The Danish modern pentathlon association MPADK is threatening a legal challenge to UIPM’s decision to remove riding from their sport after the Paris 2024 Olympics.

MPADK says UIPM is not empowered by statute to make such a decision. It has given UIPM till November 17 to reverse it, or to share a convincing explanation as to why this is allowable under “force majeure.”

MPADK says: “UIPM’s management has had many years to take action against poor riding skills, which culminated in a far too poor riding standard at this year’s Olympics, with an event that completely overshadows the many good riders around the world.

“MPADK, together with a large number of other countries, has insisted that, according to the UIPM statutes, the illegal decision-making is overturned, and that the UIPM congress [later this month] rightfully becomes the forum where such decisions are made.”

It has instructed a British sports law firm, and is considering taking the matter to the Court for Arbitration for Sport. The cease and desist letter to UIPM is in English and can be seen here.

There has been another rollercoaster week for pentathlon, after 665 athletes signed a motion of no confidence in its leadership. Many pentathletes took to social media to allege that past attempts to persuade UIPM to improve riding standards have fallen on deaf ears. They also explain that an easily rectifiable scoring imbalance has not incentivised pentathletes to improve their riding, instead concentrating on the four other disciplines.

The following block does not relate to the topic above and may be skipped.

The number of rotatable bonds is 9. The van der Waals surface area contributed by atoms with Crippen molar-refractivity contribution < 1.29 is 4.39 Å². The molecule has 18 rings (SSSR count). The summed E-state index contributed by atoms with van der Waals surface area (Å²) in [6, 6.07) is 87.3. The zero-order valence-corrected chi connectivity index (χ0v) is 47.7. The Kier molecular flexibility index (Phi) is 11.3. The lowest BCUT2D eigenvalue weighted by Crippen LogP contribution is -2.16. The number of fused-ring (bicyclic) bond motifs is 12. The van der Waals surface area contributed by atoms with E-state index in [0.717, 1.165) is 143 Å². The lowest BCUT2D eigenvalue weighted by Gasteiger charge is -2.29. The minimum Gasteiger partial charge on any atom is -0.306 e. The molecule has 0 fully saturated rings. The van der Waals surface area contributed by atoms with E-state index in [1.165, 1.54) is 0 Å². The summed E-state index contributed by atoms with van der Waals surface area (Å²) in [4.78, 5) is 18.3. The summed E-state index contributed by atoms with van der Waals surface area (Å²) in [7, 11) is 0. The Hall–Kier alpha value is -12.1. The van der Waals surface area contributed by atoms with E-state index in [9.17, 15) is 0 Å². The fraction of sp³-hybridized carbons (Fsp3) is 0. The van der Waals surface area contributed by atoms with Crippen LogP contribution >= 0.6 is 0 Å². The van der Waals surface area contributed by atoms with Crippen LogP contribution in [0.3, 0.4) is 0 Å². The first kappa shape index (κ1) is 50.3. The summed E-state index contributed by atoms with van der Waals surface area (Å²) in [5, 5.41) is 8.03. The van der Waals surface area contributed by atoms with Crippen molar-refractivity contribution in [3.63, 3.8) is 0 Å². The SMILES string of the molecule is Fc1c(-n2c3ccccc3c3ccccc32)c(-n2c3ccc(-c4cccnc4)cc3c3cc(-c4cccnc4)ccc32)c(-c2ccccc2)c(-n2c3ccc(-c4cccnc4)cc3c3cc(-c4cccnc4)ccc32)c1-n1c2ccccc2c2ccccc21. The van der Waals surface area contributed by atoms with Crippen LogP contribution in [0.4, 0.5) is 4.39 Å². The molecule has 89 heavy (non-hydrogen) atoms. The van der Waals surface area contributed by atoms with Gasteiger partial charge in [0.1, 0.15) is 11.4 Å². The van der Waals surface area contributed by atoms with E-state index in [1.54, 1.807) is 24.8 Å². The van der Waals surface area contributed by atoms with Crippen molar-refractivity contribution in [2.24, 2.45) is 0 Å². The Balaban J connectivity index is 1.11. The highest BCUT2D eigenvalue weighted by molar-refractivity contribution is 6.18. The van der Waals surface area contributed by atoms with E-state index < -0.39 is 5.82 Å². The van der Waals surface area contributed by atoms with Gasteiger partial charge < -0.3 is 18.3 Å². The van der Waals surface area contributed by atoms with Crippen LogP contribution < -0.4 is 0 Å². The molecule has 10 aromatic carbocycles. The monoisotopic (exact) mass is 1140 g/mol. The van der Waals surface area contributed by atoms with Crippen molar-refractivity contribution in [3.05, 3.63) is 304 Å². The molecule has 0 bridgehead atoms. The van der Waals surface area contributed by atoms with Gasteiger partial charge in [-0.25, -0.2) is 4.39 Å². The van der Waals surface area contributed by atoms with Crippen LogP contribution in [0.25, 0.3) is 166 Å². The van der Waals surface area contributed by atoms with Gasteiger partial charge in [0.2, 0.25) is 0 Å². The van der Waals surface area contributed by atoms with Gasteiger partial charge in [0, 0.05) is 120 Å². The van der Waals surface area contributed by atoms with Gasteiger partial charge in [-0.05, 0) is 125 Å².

While it is generally assumed that public reaction to Annika Schleu’s whipping of the reluctant Saint Boy in Tokyo prodded the removal of riding, UIPM’s long-standing president Klaus Schormann insisted in a German TV interview last week  that the decision was in fact made a year ago. He also said the replacement sport had already been decided, and is not cycling.

His remarks were widely reproduced in the global media, leading UIPM to issue a statement denying this was said. However, a German colleague has watched the interview for and says Schormann answered as follows.’

Reason for removing riding: “It hasn’t got to do with what happened to Annika. It is in our Minutes of last year that we have already informed the IOC last November that we want to change things. It hasn’t got anything to do with the [Saint Boy] discussion in recent months.”

Has another discipline been chosen already: “Yes, but I won’t tell you.”

Is it cycling: “No, no bicycle!”

Meanwhile, the issue continues to divide equestrians. This morning (November 11) at the World Horse Welfare annual conference in London, chief executive Roly Owers said the UIPM decision was too hasty and ill-founded.

WHW had already chosen “whose opinion matters” as the theme for this year’s conference before the escalation of the modern pentathlon crisis. Owers said the social media storm over Saint Boy had led to some calls to ban all so-called abusive equestrians from the Olympics.

“No-one could condone what happened [in the modern pentathlon at Tokyo] but the issue was not that the horses were being ridden, but how the horses were being ridden, together with the rules of the competition. In our view UIPM made the wrong decision.

“Systemic misguided opinion has systemic misguided effects.”